Research Reza Negarestani online:
Find an article entitled ‘John Carpenter’s The Thing: White war and hypercamouflage’, but the text has been replaced with this message: ‘This page is not available’; a piece with a similar title is in RN’s manuscript. Even though the post is not available, the comments are, the first comment from RN reads: ‘Identities are the plot holes of someone else’s curriculum vitae (course of life)’.
Ctheory, Hyperstition and Cold Me. I contact other contributors at the Hyperstition website who seem to have known RN for a relatively long time, but none of them have met RN or could offer much help. A contributor at Hyperstition asks if I know where Reza is because he has abruptly halted his regular contributions since June 18, suggesting to me that I contact RN’s Iranian friends. I look for his last article (again it says, ‘This page is temporarily unavailable’). Track a few blogs linked to on the Hyperstition website, apparently belonging to RN’s Iranian friends. Some of the people I contacted suggest that RN must be a fictional invention of Hyperstition, a term loosely defined as fictional quantities that make themselves real. A few people think RN might be another avatar of one of the contributors at Hyperstition website, and finally some took Reza at face value, believing that he would need to host his site outside of Iran to circumvent any internet laws that could cause problems for him (maybe that’s why he removed so many posts at Hyperstition).
Cold Me: apparently RN’s personal website, strangely hosted by a German server (‘nicht gefunden!’ upon entering a wrong URL), hosted by a German guy named B who signs himself ‘kraut-design’ and seems to be paranoid about discussing RN. He replies back, ‘Don’t make trouble for reza’.
Is Reza male or female? At first I thought female, but now I would like to believe that RN is male.
reza negarestani begins cyclonopedia by suggesting he has an account on suicidegirls.com. to me, this is audacious - in both contemporary fiction and philosophy there seems to be a total hesitancy in addressing the basic details of how we, in the 21st century, live our lives. an author like houellebecq is so alone in simply including brand names of products in his works that it’s a novelty. the school of speculative realism basically belongs to an insular community of bloggers but it’s unlikely we will ever see from them a speculative account of blogging itself. for the first plot device in his first major work to be a meeting crystallized over the internet, and a subscription porn site at that, negarestani appears a voice of unparalleled openness.
but, that may just be openness at face value. i mean, what do we know about negarestani? we are persuaded to believe by his various accomplices that he’s both an iranian dissident, educated in london and living in malaysia - and a fiction, an imaginary figure created by a group of anonymous theorists as a vehicle for a radical new approach to the issues plaguing contemporary theory. the latter idea is easy to believe, in many ways negarestani seems too good to be true: an islamic scholar who writes about the hideous gnosis of black metal and john carpenter films, a theorist that looks at contemporary guerrilla warfare through the eyes of lovecraft, a deleuzian obsessed with ancient eschatology and hermetic thought, all from a someone who operates in distant parts of the globe and has never presented his ideas in public (at least, not without the help of skype). it would be easy to dismiss the cryptic preface to cyclonopedia as a cute backstory, cultivating the mystery behind this fiction.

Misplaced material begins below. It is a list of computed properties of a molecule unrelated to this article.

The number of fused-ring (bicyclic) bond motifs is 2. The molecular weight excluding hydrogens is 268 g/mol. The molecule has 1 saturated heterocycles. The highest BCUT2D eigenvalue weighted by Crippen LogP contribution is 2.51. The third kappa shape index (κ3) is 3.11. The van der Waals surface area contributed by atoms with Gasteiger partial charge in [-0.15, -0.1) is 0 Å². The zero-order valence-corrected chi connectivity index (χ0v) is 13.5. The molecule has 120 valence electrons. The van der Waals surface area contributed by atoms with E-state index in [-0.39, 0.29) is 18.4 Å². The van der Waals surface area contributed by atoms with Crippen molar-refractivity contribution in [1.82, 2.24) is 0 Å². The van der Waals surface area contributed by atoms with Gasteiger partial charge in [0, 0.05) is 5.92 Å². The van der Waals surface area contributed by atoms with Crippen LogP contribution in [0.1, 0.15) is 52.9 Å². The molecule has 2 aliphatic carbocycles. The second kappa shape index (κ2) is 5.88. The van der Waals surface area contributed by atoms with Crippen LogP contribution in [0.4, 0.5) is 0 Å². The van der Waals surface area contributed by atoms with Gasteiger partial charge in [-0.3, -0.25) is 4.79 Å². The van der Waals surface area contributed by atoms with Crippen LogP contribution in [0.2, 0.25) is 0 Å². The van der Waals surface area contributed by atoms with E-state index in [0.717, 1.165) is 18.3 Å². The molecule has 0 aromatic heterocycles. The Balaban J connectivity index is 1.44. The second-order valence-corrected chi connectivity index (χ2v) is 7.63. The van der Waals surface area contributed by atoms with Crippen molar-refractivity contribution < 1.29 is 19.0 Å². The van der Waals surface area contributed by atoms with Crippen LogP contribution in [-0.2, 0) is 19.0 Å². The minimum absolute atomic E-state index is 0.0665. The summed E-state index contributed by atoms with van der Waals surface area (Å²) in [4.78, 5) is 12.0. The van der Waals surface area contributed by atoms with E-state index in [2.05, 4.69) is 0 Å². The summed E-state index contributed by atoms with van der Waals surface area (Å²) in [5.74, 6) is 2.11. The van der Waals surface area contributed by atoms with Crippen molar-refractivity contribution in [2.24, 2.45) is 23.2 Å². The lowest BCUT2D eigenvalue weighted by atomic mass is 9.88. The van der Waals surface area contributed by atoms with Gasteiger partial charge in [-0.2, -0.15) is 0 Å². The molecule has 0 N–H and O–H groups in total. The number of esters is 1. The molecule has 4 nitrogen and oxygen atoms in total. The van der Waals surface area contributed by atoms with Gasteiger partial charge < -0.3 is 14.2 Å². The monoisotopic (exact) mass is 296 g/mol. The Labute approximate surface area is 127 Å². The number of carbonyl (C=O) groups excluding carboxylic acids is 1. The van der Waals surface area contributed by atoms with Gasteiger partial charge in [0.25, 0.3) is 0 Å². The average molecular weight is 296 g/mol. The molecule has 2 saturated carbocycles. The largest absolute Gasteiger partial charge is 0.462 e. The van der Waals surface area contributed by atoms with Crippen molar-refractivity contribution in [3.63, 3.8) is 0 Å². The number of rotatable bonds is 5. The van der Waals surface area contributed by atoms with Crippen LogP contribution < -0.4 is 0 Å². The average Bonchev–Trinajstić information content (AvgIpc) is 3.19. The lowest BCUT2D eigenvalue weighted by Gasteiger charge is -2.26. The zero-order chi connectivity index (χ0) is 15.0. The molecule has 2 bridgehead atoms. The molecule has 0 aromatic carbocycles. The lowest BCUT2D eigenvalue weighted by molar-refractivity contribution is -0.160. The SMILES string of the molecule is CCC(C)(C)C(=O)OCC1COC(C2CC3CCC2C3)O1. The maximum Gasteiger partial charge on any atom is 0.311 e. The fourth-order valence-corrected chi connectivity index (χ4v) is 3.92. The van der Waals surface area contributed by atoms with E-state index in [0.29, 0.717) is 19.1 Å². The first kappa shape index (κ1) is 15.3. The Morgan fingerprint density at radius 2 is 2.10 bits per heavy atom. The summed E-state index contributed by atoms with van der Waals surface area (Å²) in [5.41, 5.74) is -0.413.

if you look closely, on the other hand, the reality doesn’t seem nearly as simple as that. although dead for a long time, the networks of websites referenced in the book are real, all with visible activity from reza spanning a period several years. when cyclonopedia references removed posts on hyperstition, this is easily verifiable, many articles have disappeared and while reza is a frequent commentor on the blog he seems to be the author of conspicuously few posts. most interesting, maybe, is the mention of negarestani working under a serpentine symbol - if you look up texts from archived versions of his now defunct personal homepage cold-me.net, you can find them hosted on “borderline”, presented under (what is presumably) the pseudonym “basilisk”. borderline itself claims to be a continuation of a site named “blackplague” - which appears to have operated from 1995 to 2003, a site that serves as an embryonic form of the macabre themes that pervades negarestani’s philosophy (and will perhaps reach its fruition in his upcoming “mortiloquist”).
whether he is a fiction or not, negarestani’s thought is (no matter how many articles he removes) necessarily tied to the internet. an internet, as discipline explored in a previous post, separate from the hyperreality of contemporary social networks, an internet that prized anonymity above all else and clouded itself in mystery. the times of cryptic flash introductions to black background webpages have been gone along time, but i can’t think of any better reference point to the works of this eminent thinker.